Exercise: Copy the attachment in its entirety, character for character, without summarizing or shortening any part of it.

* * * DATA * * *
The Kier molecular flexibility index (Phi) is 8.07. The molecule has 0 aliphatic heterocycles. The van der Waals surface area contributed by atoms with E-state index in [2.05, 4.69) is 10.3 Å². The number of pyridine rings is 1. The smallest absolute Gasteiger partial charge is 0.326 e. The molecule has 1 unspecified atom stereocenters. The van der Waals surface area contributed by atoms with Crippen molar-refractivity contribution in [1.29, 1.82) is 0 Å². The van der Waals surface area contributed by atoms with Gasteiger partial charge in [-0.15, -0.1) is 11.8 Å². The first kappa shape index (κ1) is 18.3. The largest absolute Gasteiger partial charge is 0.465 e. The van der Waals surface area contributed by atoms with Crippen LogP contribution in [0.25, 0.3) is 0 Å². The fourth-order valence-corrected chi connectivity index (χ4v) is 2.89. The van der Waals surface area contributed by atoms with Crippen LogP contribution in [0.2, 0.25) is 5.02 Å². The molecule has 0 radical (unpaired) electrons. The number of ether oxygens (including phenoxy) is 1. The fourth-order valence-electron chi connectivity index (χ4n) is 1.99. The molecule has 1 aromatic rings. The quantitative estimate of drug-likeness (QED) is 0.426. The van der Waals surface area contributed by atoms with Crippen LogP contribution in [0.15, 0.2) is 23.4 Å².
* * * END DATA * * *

The Kier molecular flexibility index (Phi) is 8.07. The molecule has 0 aliphatic heterocycles. The van der Waals surface area contributed by atoms with E-state index in [2.05, 4.69) is 10.3 Å². The number of pyridine rings is 1. The smallest absolute Gasteiger partial charge is 0.326 e. The molecule has 1 unspecified atom stereocenters. The van der Waals surface area contributed by atoms with Crippen molar-refractivity contribution in [1.29, 1.82) is 0 Å². The van der Waals surface area contributed by atoms with Gasteiger partial charge in [-0.15, -0.1) is 11.8 Å². The first kappa shape index (κ1) is 18.3. The largest absolute Gasteiger partial charge is 0.465 e. The van der Waals surface area contributed by atoms with Crippen LogP contribution in [0.25, 0.3) is 0 Å². The fourth-order valence-corrected chi connectivity index (χ4v) is 2.89. The van der Waals surface area contributed by atoms with Crippen LogP contribution in [0.2, 0.25) is 5.02 Å². The molecule has 0 radical (unpaired) electrons. The number of ether oxygens (including phenoxy) is 1. The fourth-order valence-electron chi connectivity index (χ4n) is 1.99. The molecule has 1 aromatic rings. The quantitative estimate of drug-likeness (QED) is 0.426. The van der Waals surface area contributed by atoms with Crippen LogP contribution in [0.15, 0.2) is 23.4 Å².